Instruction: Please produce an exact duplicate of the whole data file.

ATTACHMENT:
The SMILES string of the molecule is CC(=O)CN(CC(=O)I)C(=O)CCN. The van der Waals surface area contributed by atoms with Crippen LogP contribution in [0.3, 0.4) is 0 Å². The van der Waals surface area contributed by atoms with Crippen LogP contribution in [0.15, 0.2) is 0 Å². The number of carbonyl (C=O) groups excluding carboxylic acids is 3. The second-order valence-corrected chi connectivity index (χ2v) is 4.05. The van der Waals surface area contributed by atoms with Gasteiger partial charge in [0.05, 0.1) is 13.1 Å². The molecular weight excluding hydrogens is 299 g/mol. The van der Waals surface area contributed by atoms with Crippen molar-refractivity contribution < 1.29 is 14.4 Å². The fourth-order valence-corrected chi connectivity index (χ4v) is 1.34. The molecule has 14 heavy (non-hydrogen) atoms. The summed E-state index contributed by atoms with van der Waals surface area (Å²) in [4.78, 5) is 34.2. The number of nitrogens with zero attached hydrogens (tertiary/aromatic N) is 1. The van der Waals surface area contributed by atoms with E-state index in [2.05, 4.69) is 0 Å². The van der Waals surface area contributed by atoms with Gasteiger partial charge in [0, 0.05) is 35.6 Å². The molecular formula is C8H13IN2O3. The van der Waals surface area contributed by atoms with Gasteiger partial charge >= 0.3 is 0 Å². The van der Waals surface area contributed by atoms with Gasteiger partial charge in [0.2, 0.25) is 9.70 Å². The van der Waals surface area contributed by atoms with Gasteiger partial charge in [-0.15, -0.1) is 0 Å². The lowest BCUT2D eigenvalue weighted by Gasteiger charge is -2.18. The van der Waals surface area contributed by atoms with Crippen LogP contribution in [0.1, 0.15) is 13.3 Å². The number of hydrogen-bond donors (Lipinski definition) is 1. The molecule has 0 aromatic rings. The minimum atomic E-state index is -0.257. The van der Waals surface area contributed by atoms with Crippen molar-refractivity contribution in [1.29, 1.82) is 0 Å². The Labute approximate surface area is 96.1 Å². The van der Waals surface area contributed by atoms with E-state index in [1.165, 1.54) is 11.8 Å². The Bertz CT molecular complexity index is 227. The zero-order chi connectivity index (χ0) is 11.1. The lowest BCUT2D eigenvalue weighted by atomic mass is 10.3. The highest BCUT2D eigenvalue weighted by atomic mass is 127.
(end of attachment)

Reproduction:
The SMILES string of the molecule is CC(=O)CN(CC(=O)I)C(=O)CCN. The van der Waals surface area contributed by atoms with Crippen LogP contribution in [0.3, 0.4) is 0 Å². The van der Waals surface area contributed by atoms with Crippen LogP contribution in [0.15, 0.2) is 0 Å². The number of carbonyl (C=O) groups excluding carboxylic acids is 3. The second-order valence-corrected chi connectivity index (χ2v) is 4.05. The van der Waals surface area contributed by atoms with Gasteiger partial charge in [0.05, 0.1) is 13.1 Å². The molecular weight excluding hydrogens is 299 g/mol. The van der Waals surface area contributed by atoms with Crippen molar-refractivity contribution < 1.29 is 14.4 Å². The fourth-order valence-corrected chi connectivity index (χ4v) is 1.34. The molecule has 14 heavy (non-hydrogen) atoms. The summed E-state index contributed by atoms with van der Waals surface area (Å²) in [4.78, 5) is 34.2. The number of nitrogens with zero attached hydrogens (tertiary/aromatic N) is 1. The van der Waals surface area contributed by atoms with E-state index in [2.05, 4.69) is 0 Å². The van der Waals surface area contributed by atoms with Gasteiger partial charge in [0, 0.05) is 35.6 Å². The molecular formula is C8H13IN2O3. The van der Waals surface area contributed by atoms with Gasteiger partial charge >= 0.3 is 0 Å². The van der Waals surface area contributed by atoms with Gasteiger partial charge in [0.2, 0.25) is 9.70 Å². The van der Waals surface area contributed by atoms with Gasteiger partial charge in [-0.15, -0.1) is 0 Å². The lowest BCUT2D eigenvalue weighted by Gasteiger charge is -2.18. The van der Waals surface area contributed by atoms with Crippen LogP contribution in [0.1, 0.15) is 13.3 Å². The number of hydrogen-bond donors (Lipinski definition) is 1. The molecule has 0 aromatic rings. The minimum atomic E-state index is -0.257. The van der Waals surface area contributed by atoms with Crippen molar-refractivity contribution in [1.29, 1.82) is 0 Å². The Labute approximate surface area is 96.1 Å². The van der Waals surface area contributed by atoms with E-state index in [1.165, 1.54) is 11.8 Å². The Bertz CT molecular complexity index is 227. The zero-order chi connectivity index (χ0) is 11.1. The lowest BCUT2D eigenvalue weighted by atomic mass is 10.3. The highest BCUT2D eigenvalue weighted by atomic mass is 127.